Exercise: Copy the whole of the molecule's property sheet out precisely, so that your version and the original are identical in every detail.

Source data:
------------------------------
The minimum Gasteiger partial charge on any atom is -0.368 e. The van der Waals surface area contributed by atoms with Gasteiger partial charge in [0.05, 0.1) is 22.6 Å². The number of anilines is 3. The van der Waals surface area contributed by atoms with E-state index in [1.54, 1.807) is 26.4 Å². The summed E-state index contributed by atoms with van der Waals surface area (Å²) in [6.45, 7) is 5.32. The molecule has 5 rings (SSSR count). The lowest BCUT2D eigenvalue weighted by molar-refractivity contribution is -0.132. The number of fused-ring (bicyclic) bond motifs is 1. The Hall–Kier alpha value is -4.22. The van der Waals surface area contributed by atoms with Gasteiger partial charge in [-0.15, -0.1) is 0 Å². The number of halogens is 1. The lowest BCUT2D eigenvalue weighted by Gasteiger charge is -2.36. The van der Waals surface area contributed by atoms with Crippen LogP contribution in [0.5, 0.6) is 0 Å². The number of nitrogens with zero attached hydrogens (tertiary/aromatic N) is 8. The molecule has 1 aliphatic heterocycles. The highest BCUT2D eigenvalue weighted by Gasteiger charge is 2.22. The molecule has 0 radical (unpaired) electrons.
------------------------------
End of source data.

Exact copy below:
The minimum Gasteiger partial charge on any atom is -0.368 e. The van der Waals surface area contributed by atoms with Gasteiger partial charge in [0.05, 0.1) is 22.6 Å². The number of anilines is 3. The van der Waals surface area contributed by atoms with E-state index in [1.54, 1.807) is 26.4 Å². The summed E-state index contributed by atoms with van der Waals surface area (Å²) in [6.45, 7) is 5.32. The molecule has 5 rings (SSSR count). The lowest BCUT2D eigenvalue weighted by molar-refractivity contribution is -0.132. The number of fused-ring (bicyclic) bond motifs is 1. The Hall–Kier alpha value is -4.22. The van der Waals surface area contributed by atoms with Gasteiger partial charge in [-0.15, -0.1) is 0 Å². The number of halogens is 1. The lowest BCUT2D eigenvalue weighted by Gasteiger charge is -2.36. The van der Waals surface area contributed by atoms with Crippen LogP contribution in [0.5, 0.6) is 0 Å². The number of nitrogens with zero attached hydrogens (tertiary/aromatic N) is 8. The molecule has 1 aliphatic heterocycles. The highest BCUT2D eigenvalue weighted by Gasteiger charge is 2.22. The molecule has 0 radical (unpaired) electrons.